It is said that we have two ears and one mouth, so we should listen twice as much as we speak. I recently heard someone say, our mouths close; our ears don’t. Think about that one for a second.
There is a type of generosity that costs nothing materially but takes supreme effort in our distracted-to-death culture: the generosity of attention.
“Attention is the rarest and purest form of generosity.” –Simone Weil
Why do we say, “Pay attention”?
Attention costs us something.
Attention costs us something. We must work to keep our minds focused on the person (or task) before us. We must choose to ignore distractions. We must invest in the ideas of the other person. We are most certainly paying—not with money but with time and effort.
“True listening is an active discipline.” -Gary Thomas, Sacred Parenting, 59.
Just like we drop a dollar in the instrument case of the guy on the street corner, just like we tip our waiter even though she forgot who had the diet soda, we give from what is valuable to us (in this case, our time and focus) to bless another. (See Generosity is Openhanded.) That’s generosity of attention.
Much of our generous attention will be taken up in listening, but there are two other elements to this generosity, and those will require our words.
Generosity of attention goes beyond active listening. We can share the emotions and burdens of the person in front of us. Paul said it to the Corinthian believers:
If we are distressed, it is for your comfort and salvation; if we are comforted, it is for your comfort, which produces in you patient endurance of the same sufferings we suffer. –2 Corinthians 1:6
Because we have been comforted (in the past), we can join another’s distress (in the present) and bring that same comfort into their current situation.
Empathy: the psychological identification with or vicarious experiencing of the feelings, thoughts, or attitudes of another (dictionary.com). This is feeling sorry with someone.
Not to be confused with…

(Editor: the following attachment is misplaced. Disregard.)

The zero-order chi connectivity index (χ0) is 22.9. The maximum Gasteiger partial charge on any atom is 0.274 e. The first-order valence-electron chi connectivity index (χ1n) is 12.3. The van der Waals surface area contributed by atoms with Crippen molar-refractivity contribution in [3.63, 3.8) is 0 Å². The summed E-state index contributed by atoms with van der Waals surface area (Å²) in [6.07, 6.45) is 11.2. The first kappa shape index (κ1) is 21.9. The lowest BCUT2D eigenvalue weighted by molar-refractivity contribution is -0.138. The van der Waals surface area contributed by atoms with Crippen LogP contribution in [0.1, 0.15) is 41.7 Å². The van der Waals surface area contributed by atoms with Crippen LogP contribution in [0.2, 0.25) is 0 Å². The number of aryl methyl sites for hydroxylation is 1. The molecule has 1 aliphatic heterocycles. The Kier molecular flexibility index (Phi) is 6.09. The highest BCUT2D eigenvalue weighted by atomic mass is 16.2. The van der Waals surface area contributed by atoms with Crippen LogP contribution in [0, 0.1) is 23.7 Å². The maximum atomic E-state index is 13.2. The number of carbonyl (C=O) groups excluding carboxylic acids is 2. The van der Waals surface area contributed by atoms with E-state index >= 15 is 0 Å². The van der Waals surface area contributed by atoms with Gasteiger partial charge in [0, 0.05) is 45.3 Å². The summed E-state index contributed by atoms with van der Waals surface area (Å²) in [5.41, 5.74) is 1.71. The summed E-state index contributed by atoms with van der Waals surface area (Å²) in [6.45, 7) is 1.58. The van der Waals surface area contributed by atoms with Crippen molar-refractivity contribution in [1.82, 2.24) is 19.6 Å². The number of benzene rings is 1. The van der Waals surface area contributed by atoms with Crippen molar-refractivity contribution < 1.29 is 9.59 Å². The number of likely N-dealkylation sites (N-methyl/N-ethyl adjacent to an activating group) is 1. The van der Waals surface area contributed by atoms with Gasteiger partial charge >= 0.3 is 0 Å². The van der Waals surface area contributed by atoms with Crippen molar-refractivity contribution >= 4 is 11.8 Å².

Sympathy: the harmony of feeling naturally existing between persons of like tastes or opinion or of congenial dispositions (dictionary.com). This is feeling sorry for someone.
Empathy takes practice.
Some people do it naturally, but for many of us, empathy takes practice. Concentrate on what the person is feeling and imagine yourself feeling the same.
Our generosity of attention will also include encouragement. We can affirm good decisions and highlight godly attitudes we see/hear in the other person. We can “build others up,” as Paul says in Ephesians.
Do not let any unwholesome talk come out of your mouths, but only what is helpful for building others up according to their needs, that it may benefit those who listen. –Ephesians 4:29
By listening well, with a generous application of empathy and encouragement, we model the generosity of God, who loves us and knows us individually and personally.
I’m choosing this month to bring my full attention to what or who is before me, from setting my phone behind me while I write this piece, to turning off the TV for a much-needed conversation with my husband, to sitting around the table with my neighbors for a meal. I’ll try to do more than concentrate. I’ll try to put myself in their shoes and point out any godliness or progress I see in them.
How will you practice generosity of attention this month? What challenges you in this post? What wisdom can you add to the conversation? I’d love to hear from you in the comments below!
If you’re comfortable reading outside Christian circles, the humanist Erich Fromm, a philosopher and psychologist, made some spot-on observations regarding the practice of, in his words, “the art of unselfish understanding.” Find the BrainPickings article here.